Food for Thought feature enriching reflections from people who really have a way with words. These are offered to uplift and reassure you, and to encourage you to reflect and stay connected to the part of you that says “it’s OK, you can do this”.

Gentle Reminders are prompts about an aspect of the process of making peace with food and yourself, and often include a link to a previous post you might have missed.


I hope my words might help you move towards finding your personal autonomy with food and freedom from emotion-driven overeating. As Oliver Wendell-Holmes Snr. said, “A moment’s insight is sometimes worth a life’s experience.”

I know how lonely and shameful it feels to be trapped in a binge eating cycle. I also know how liberating and empowering it is to make peace with food.

It’s my dream that everyone struggling with the former can experience the latter.

©️ Julie de Rohan 2018.

19 thoughts on “What is eatonomy?

  1. Hi Julie, what a great post! I loved it! I am truly disappointed that I live too far away from Norwich to be part of the Community but I am already looking forward to the new subject areas you will be blogging about in future. And fair play to you for embracing social media – I have tried and failed many times 🙂 Also, I love your new word, very clever indeed! Lxxx

    Liked by 1 person

    1. Thank you, Lol! Your support means a great deal to me. I’m not great with the whole social media thing, but I’m learning – am finding Instagram quite creative. Glad you like “eatonomy” – it’s a word very dear to my heart. Many thanks for your comment.

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    1. “Escape” is the word, isn’t it? That was definitely my experience too – a need to get away from feelings I thought I couldn’t handle. Thank you for sharing your experience.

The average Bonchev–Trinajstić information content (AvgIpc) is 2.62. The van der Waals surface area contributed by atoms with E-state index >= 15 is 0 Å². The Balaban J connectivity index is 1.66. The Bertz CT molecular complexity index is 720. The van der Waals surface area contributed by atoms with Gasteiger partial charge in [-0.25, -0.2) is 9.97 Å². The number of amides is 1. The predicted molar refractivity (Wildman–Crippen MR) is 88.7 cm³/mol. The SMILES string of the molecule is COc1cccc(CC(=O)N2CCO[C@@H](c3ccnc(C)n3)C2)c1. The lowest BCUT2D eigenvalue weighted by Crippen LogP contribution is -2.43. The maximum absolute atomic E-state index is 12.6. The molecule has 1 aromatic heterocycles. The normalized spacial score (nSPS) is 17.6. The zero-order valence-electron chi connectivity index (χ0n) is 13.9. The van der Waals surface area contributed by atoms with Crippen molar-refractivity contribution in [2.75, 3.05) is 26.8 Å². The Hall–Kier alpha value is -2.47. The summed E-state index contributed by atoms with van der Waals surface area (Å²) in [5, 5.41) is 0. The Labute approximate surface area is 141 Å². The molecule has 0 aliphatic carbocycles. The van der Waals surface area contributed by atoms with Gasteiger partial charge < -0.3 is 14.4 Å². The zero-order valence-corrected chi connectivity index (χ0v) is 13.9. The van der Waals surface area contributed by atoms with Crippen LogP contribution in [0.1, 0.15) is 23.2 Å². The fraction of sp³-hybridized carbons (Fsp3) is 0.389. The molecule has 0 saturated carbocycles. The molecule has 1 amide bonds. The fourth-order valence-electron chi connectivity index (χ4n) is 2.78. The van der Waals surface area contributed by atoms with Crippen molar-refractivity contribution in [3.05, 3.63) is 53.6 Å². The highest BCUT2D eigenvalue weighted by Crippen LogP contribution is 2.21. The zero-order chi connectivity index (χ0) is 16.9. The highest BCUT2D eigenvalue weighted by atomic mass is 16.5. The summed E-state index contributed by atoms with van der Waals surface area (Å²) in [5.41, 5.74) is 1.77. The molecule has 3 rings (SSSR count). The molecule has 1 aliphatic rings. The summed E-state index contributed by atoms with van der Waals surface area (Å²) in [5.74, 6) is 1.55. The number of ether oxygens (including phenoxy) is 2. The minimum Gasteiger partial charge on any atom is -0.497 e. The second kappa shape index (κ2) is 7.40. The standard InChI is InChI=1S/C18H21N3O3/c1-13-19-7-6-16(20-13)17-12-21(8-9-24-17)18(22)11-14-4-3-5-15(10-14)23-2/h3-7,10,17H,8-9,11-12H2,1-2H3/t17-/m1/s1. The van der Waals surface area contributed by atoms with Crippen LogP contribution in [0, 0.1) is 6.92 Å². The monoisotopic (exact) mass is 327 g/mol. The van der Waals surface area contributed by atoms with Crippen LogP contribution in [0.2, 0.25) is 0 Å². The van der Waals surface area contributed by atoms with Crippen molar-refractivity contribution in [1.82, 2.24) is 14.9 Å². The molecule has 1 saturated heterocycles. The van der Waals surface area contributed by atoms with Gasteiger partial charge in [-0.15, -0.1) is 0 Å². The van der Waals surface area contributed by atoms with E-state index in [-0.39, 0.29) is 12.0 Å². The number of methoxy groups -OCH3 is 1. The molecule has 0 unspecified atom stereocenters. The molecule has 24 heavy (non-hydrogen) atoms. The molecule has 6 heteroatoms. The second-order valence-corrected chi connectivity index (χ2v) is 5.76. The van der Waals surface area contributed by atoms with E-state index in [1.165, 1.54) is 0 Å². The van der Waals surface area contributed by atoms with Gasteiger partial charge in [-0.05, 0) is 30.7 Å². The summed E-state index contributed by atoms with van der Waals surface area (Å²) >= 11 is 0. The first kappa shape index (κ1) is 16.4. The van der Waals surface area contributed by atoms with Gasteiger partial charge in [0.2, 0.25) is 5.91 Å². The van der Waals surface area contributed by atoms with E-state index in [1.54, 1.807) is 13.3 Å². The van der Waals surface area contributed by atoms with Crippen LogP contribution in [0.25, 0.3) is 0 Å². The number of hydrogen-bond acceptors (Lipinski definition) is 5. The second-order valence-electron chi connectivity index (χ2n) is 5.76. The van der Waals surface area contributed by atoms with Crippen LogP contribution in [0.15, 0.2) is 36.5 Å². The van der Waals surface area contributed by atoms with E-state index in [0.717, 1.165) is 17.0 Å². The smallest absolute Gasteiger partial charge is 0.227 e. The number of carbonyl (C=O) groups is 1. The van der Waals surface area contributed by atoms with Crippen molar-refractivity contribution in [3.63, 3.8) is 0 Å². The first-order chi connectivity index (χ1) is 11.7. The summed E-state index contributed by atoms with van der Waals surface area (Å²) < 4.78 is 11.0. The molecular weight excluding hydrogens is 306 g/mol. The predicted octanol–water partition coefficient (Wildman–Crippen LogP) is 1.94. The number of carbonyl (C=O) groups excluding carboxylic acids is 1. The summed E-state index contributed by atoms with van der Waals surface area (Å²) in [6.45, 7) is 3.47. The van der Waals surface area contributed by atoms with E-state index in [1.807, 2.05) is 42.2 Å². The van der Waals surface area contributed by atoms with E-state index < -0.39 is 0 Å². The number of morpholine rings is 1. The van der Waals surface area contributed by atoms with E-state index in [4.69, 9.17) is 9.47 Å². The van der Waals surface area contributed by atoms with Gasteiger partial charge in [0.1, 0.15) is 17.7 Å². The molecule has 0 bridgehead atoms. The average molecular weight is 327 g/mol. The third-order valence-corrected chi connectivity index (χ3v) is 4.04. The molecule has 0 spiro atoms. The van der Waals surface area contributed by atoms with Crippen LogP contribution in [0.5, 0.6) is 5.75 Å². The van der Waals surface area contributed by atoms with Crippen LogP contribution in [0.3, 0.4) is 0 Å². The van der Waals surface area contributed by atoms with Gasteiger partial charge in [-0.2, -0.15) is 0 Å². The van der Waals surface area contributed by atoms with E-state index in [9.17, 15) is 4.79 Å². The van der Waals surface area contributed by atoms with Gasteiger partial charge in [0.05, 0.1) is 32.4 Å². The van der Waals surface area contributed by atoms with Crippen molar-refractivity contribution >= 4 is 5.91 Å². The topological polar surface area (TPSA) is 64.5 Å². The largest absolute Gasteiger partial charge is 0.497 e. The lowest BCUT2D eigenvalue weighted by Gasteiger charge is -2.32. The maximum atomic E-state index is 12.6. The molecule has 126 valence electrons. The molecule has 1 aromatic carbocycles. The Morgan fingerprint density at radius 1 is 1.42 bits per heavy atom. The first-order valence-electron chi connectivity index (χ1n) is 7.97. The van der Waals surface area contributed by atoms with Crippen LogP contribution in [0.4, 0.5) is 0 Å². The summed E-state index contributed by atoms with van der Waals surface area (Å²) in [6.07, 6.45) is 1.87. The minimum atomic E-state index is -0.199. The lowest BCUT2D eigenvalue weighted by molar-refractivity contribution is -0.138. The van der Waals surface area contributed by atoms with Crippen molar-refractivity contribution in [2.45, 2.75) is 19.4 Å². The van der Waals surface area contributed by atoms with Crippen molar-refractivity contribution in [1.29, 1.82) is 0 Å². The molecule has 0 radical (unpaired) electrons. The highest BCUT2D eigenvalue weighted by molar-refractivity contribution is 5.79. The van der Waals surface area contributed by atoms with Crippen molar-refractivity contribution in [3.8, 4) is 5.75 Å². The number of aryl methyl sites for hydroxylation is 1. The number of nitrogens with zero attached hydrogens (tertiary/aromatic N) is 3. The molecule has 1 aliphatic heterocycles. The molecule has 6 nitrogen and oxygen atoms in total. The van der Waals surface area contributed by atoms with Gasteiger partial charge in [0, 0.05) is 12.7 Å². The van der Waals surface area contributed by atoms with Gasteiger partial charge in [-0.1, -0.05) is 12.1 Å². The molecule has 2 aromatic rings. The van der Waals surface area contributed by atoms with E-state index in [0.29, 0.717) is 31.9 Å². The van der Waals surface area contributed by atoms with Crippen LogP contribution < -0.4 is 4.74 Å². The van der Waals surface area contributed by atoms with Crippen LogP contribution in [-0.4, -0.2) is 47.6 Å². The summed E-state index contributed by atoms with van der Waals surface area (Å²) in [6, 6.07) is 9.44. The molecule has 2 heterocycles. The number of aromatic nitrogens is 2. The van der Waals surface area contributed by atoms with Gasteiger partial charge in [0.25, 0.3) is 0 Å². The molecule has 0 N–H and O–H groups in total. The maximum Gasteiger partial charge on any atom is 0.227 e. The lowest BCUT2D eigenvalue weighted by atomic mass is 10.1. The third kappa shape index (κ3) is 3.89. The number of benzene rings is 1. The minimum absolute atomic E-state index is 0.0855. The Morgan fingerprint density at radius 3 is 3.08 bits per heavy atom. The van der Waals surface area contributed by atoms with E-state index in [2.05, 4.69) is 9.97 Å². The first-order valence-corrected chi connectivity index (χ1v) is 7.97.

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  2. Oh I love this so much, Julie! I am jealous that I am not closer to Norwich so I can participate (maybe someday you can do “virtual” groups) but I hope to read about your insights and reflections as you get the group started. I truly enjoy your work and look forward to each of your posts. “eatonomy” is a brilliant concept and I’m excited to see this launch. 🙂

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    1. What a lovely comment, Cristy, thank you. I’ve been working on eatonomy for some time so it feels a bit weird that it’s finally here. We’d love to see you at the Norwich group but I appreciate it’s a bit far to come! I’ve been facilitating groups for many years at the charity I work for but this is the first time I’ve done one privately so it’s very exciting. A virtual group sounds like a great idea, I may look into that in the future (one thing at a time…)


    1. You’re very kind, thank you. I’m afraid I don’t participate in blogging awards but I’m very touched not only by your nomination but by your thoughtful comment. Many congratulations on your award, very well deserved.

      Liked by 1 person